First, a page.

The Booklist Reader closes out Immigrant Heritage Month with recommended books by and about immigrants, several of which have been featured on ImmigrationProf Blog:
June is #ImmigrantHeritageMonth, which began in 2014 and has been recognized and celebrated by the (Obama) White House as “a time to celebrate diversity and immigrants’ shared American heritage” since 2015. “Immigration,” the White House declares, “is part of the DNA of this great nation.” Perhaps now more than ever—fueled by the ubiquity of alarming headlines and tragic images in the media—the topic of immigration also provides substantial literary inspiration: we gather this baker’s dozen of recent titles, all with 2018 and 2019 pub dates and linked to their Booklist reviews, for your reading enlightenment.
The Atlas of Reds and Blues, by Devi S. Laskar
The Body Papers, by Grace Talusan
Dear America: Notes of an Undocumented Citizen, by Jose Antonio Vargas
Freshwater, by Akwaeke Emezi
Girls Burn Brighter, by Shobha Rao
Immigrant, Montana, by Amitava Kumar
Lost Children Archive, by Valeria Luiselli
Miracle Creek, by Angie Kim
Number One Chinese Restaurant, by Lillian Li
On Earth We’re Briefly Gorgeous, by Ocean Vuong
The Other Americans, by Laila Lalami
A River of Stars, by Vanessa Hua
Happy reading! If you prefer shorter reads (though not necessary lighter ones), here is a list of children's books on immigration from 2018.
An Update: The Flores settlement: A 1985 case that sets the rules for how government can treat migrant children
A few minutes ago, the Supreme Court granted certiorari in three DACA rescission cases (Department of Homeland Security v. Regents of the University of California; Trump v. NAACP; McAleenan v. Vidal). The cases have been consolidated with one hour for oral argument. Details to follow.
I offer thoughts about the implications of DACA and its rescission, see Lessons About the Future of Immigration Law from the Rise and Fall of DACA in volume 52, issue 1 of the UC Davis Law review (Symposium — Immigration Law & Resistance: Ensuring a Nation of Immigrants).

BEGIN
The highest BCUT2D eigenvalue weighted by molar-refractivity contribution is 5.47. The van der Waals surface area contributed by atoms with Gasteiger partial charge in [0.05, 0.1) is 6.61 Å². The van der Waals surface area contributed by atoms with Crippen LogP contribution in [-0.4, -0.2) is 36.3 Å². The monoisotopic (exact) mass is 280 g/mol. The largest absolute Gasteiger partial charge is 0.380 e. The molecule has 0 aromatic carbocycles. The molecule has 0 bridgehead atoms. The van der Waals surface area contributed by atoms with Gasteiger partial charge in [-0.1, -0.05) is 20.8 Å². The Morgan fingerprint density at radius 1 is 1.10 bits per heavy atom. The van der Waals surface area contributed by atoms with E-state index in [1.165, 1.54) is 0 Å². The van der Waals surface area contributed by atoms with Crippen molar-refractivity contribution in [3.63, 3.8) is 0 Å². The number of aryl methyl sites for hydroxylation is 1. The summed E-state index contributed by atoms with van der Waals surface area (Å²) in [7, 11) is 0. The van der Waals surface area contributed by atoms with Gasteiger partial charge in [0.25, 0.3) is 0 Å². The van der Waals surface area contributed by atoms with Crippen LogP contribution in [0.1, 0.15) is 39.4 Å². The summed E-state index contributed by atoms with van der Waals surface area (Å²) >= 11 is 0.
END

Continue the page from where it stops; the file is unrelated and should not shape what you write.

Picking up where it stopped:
CALL FOR PAPERS
“New Voices in Immigration Law”
Association of American Law Schools · Section on Immigration Law
Friday, January 3, 2020, 3:30pm-5:15pm · Washington, DC
(Submission Deadline: August 15, 2019)
The Section on Immigration Law of the Association of American Law Schools invites papers and works in progress for its “New Voices in Immigration Law” session at the 2020 AALS Annual Meeting in Washington, DC, which will take place January 2-5, 2020. This session has been scheduled for Friday, January 3, 2020, at 3:30pm.
This session will be structured as a series of simultaneous works-in-progress discussions, rather than as a panel. Preselected commentators will lead small-group round-table discussions of papers.
Submissions may address any aspect of immigration and citizenship law. We also welcome papers that explore these topics from alternative disciplines or perspectives.
Please note that individuals presenting at the program are responsible for their own Annual Meeting registration fee and travel expenses.
Submission Guidelines: The deadline for submissions is August 15, 2019. Feel free to submit an abstract, a précis, or a work-in-progress. Priority will be given to individuals who have never presented an immigration law paper at the AALS Annual Meeting, works not yet published or submitted for publication, and junior scholars.
Please email submissions in Microsoft Word format to profkitjohnson at gmail.com (Subject: AALS 2020: New Voices in Immigration Law). In your email, please indicate how you meet our selection priorities.
Inquiries: Please direct any questions or inquiries to Kit Johnson (profkitjohnson at gmail.com).
Round 1 (and here) of the Democratic presidential candidates debate saw some discussion of immigration. Julian Castro came across as informed on the issue and had a concrete idea for immediate change (repealing * U.S.C. 1325, which criminalizes unauthorized border crossings, which Kit Johnson blogged on yesterday.
A number of candidates disparaged a variety of Trump immigration policies, including family separation, child detention. We heard much about detaining migrants in cages and how President Trump's policies are in effect immoral and inhumane.
Vice President Biden spoke on the need to provide foreign aid to the nations of Central America to quell migration pressures,
All the candidates expressed support for health care for undocumented immigrants. How things have changed among democrats since the days of Bill Clinton!
In part of a breakout night, Senator Kamala Harris criticized President Obama's record on immigration, expressing her disagreement with her President on Secure Communities while the Attorney General of California. She is on record as believing the program focused on serious criminals, not all noncitizens who may be subject to removal. President Obama ultimately dismantled Secure Communities because of state and local opposition; President Trump has brought it back. Senator Harris also listed a number of immigration measures that would be her first items to address as President, including reinstating DACA, ending family separation, and reversing a variety of Trump immigration measures.